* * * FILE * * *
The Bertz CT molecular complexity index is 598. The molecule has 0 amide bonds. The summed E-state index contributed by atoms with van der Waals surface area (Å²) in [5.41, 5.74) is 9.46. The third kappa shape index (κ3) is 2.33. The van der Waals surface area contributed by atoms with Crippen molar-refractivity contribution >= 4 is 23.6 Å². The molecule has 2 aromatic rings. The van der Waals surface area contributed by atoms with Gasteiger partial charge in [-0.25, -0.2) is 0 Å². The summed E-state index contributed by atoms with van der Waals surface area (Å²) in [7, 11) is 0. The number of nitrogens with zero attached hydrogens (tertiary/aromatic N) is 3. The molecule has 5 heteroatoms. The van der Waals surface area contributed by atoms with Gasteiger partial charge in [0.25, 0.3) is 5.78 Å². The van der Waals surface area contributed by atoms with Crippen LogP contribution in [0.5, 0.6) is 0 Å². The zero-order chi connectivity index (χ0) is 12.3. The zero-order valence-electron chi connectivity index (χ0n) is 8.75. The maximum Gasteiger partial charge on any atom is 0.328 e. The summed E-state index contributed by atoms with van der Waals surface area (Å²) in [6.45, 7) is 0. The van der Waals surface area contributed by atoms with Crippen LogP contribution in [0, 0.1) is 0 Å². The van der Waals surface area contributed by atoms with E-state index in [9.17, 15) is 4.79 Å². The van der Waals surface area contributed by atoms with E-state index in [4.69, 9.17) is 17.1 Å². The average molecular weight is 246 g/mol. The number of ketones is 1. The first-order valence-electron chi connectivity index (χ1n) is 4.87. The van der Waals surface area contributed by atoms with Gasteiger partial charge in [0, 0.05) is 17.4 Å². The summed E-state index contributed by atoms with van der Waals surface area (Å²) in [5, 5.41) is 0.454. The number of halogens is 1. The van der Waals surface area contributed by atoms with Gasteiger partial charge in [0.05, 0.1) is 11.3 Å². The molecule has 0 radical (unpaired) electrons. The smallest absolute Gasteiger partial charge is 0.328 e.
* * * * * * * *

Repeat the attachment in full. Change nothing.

The Bertz CT molecular complexity index is 598. The molecule has 0 amide bonds. The summed E-state index contributed by atoms with van der Waals surface area (Å²) in [5.41, 5.74) is 9.46. The third kappa shape index (κ3) is 2.33. The van der Waals surface area contributed by atoms with Crippen molar-refractivity contribution >= 4 is 23.6 Å². The molecule has 2 aromatic rings. The van der Waals surface area contributed by atoms with Gasteiger partial charge in [-0.25, -0.2) is 0 Å². The summed E-state index contributed by atoms with van der Waals surface area (Å²) in [7, 11) is 0. The number of nitrogens with zero attached hydrogens (tertiary/aromatic N) is 3. The molecule has 5 heteroatoms. The van der Waals surface area contributed by atoms with Gasteiger partial charge in [0.25, 0.3) is 5.78 Å². The van der Waals surface area contributed by atoms with Crippen LogP contribution in [0.5, 0.6) is 0 Å². The zero-order chi connectivity index (χ0) is 12.3. The zero-order valence-electron chi connectivity index (χ0n) is 8.75. The maximum Gasteiger partial charge on any atom is 0.328 e. The summed E-state index contributed by atoms with van der Waals surface area (Å²) in [6.45, 7) is 0. The van der Waals surface area contributed by atoms with Crippen LogP contribution in [0, 0.1) is 0 Å². The van der Waals surface area contributed by atoms with E-state index in [9.17, 15) is 4.79 Å². The van der Waals surface area contributed by atoms with E-state index in [4.69, 9.17) is 17.1 Å². The average molecular weight is 246 g/mol. The number of ketones is 1. The first-order valence-electron chi connectivity index (χ1n) is 4.87. The van der Waals surface area contributed by atoms with Gasteiger partial charge in [0, 0.05) is 17.4 Å². The summed E-state index contributed by atoms with van der Waals surface area (Å²) in [5, 5.41) is 0.454. The number of halogens is 1. The van der Waals surface area contributed by atoms with Gasteiger partial charge in [0.05, 0.1) is 11.3 Å². The molecule has 0 radical (unpaired) electrons. The smallest absolute Gasteiger partial charge is 0.328 e.